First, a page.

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Creating subdomains to Azure DNS from ASP.NET Core

gpeipman profile image Gunnar Peipman Originally published at gunnarpeipman.com on ・6 min read

Multitenant wep applications detect current tenant usually by URL checking name of first level folder or subdomain. Usually tenants are defined by subdomain as it is easier to distribute them over data center, cloud services or hosting accounts. This blog post demonstrates how to build Azure DNS service client to create DNS records for multitenant application subdomains.

So, not everybody has domain these days? Yes, right you are. Private users and starting companies doesn’t often have domain. Modern era businesses sometimes even doesn’t bother having domain. They are doing sales and marketing in social media channels and this is where their customers are.

Those who don’t have domain and those who don’t know how to make DNS entries usually need some solution by us. Our service is hosted on some domain anyway and I’m confident we know how to create subdomains and DNS records. For users who need subdomain we have to set subdomain up also in our DNS server.

Creating DNS record for Azure DNS service is something we luckily can automate.

Azure DNS terms

Before we get started let’s define DNS and Azure DNS service related terms.

  • DNS zone – any distinct, contiguous portion of the domain name space in the DNS for which administrative responsibility has been delegated to a single manager. By example, gunnarpeipman.com is one DNS zone in my Azure DNS service.
  • DNS record set – collection of records in a zone that have the same name and are the same type. Record set can contain one or more mappings between host name and IP-addresses. blah.gunnarpeipman.com can be record set because it points to two different IP-addresses. Also jekyll.gunnarpeipman.com is record set although it contains one CNAME record.
  • DNS record – mapping in record set. Every record matches host name with some IP address or other host name. There are also other types of records available but we don’t need these right here.

With first DNS wisdoms inside our heads it’s time to jump in make hands dirty.

Azure DNS service

Azure DNS service is for managing DNS zones and records you own. It’s simple, reliable, stable and performant. The service relies on Microsoft global network of DNS servers.

Microsoft is not domain registrar! Microsoft doesn’t provide domain registrar services on Azure cloud. If you need new domain then it must be registered with some ISP who provides domain registration service. Your domain will be there where you registered it. To use Azure DNS service you need to configure your domain DNS servers at the site where you registered the domain.

What we will build here is shown on the screenshot below. Suppose we are building administration application for our multitenant SaaS application. When new tenant is added by admin (or why not from self-service portal by new customer) we want to create subdomain for this new tenant automatically.

Screenshot below demonstrates how it looks. We have Azure app service with host name demomultitenant.azurewebsites.net with multiple DNS records pointing to it. If our multitenant service has host name bigsaasapp.com then we have subdomains like contoso.bigsaasapp.com, northwind.bigsaasapp.com etc.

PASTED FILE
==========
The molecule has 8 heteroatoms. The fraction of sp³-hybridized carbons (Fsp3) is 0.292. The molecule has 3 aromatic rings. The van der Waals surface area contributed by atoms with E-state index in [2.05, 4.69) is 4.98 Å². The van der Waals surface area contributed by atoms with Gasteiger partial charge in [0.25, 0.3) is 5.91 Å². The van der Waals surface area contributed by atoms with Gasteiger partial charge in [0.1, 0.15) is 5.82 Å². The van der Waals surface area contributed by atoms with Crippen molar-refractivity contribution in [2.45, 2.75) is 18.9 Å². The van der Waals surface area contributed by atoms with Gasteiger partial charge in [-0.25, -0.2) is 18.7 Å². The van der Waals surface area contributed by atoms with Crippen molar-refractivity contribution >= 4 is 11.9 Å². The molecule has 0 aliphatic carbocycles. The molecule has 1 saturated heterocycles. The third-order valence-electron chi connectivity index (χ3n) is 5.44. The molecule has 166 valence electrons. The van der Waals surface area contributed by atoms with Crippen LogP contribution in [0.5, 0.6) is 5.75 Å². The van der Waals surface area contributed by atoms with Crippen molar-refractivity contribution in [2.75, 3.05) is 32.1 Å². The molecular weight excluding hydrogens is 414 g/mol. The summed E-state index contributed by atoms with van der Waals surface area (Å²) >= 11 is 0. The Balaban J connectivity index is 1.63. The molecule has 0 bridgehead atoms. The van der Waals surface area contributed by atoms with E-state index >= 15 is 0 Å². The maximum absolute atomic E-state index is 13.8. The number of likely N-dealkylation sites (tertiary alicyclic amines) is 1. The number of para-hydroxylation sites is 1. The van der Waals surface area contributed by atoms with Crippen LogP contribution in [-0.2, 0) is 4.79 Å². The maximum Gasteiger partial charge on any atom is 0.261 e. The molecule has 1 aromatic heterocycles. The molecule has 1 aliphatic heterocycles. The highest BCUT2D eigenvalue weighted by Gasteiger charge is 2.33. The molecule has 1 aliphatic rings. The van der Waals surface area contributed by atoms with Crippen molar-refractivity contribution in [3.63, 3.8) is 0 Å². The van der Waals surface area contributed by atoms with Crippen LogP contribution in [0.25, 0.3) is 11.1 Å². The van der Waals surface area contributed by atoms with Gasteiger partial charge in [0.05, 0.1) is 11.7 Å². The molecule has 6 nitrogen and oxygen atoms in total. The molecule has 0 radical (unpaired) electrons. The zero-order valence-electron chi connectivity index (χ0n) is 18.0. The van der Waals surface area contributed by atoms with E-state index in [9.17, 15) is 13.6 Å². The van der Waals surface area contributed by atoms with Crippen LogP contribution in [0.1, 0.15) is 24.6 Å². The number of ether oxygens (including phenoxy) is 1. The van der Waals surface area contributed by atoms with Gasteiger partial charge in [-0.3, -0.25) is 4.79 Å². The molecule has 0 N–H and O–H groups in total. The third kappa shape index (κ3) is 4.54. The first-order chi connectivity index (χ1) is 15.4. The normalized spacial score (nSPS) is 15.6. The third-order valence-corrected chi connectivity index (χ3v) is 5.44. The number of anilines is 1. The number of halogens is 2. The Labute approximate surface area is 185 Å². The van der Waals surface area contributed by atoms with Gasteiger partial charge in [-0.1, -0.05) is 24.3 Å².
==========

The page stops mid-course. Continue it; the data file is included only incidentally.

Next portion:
azure-dns-zone-records

We don’t need subdomain and CNAME record for customers who want to use their own subdomain (like bigsaas.bigcorp.com). We don’t control those domains and this is up to customer to set everything up on their side.

You need Azure AD service principal. To make this example work you need service principal for your web application. I don’t cover these steps here, so please jump to documentation page How to: Use the portal to create an Azure AD application and service principal that can access resources if you don’t know how to create service principal on Azure AD. After creating service principal you have to make sure it has permissions to Azure DNS service.

Configuration for Azure DNS

Before everything else we need Azure DNS service configuration. For this I created simple class.

public class DnsServerSettings
{
    public string TenantId { get; set; }
    public string ClientId { get; set; }
    public string ClientSecret { get; set; }
    public string SubscriptionId { get; set; }
    public string ResourceGroupName { get; set; }
    public string ZoneName { get; set; }
}

Here’s the example of configuration in appSettings.json file. ID-s here are random, of course.

"DnsServerSettings": {
  "TenantId": "3f2ff00d-9465-4dca-8c2a-736ac4e94a55",
  "ClientId": "2e60a18a-3760-4f09-9663-4dbe436b2bfc",
  "ClientSecret": "a7s9d69h3denkscxAS7sjndkASJDH",
  "SubscriptionId": "77a81331-9341-4e4f-9c65-e6f0051b52de",
  "ResourceGroupName": "WebAppHosting",
  "ZoneName": "demomultitenant.azurewebsites.net"
}

To make things more convenient I inject DNS service settings to framework-level dependency injection.

var dnsServerSettings = Configuration.GetSection("DnsServerSettings").Get<DnsServerSettings>();
services.AddSingleton(dnsServerSettings);

Single instance of settings is okay as we have one DNS service for all multitenant application subdomains.

DSN service client interface

To have flexibility on coming up with better or more advanced implementation of DNS service client, I created simple interface.

public interface IDnsServiceClient
{
    Task<bool> HasCName(string cName);
    Task CreateCName(string cName);
}

This interface is to carry out two operations on Azure DNS service:

  • check if given CNAME record is already registered in DNS zone
  • create new CNAME record to given DNS zone

It’s possible to extend this interface later if there’s need but for this post the interface shown is good enough.

NB! Before going further you need the following NuGet package:

  • Microsoft.Azure.Management.Dns

DNS service client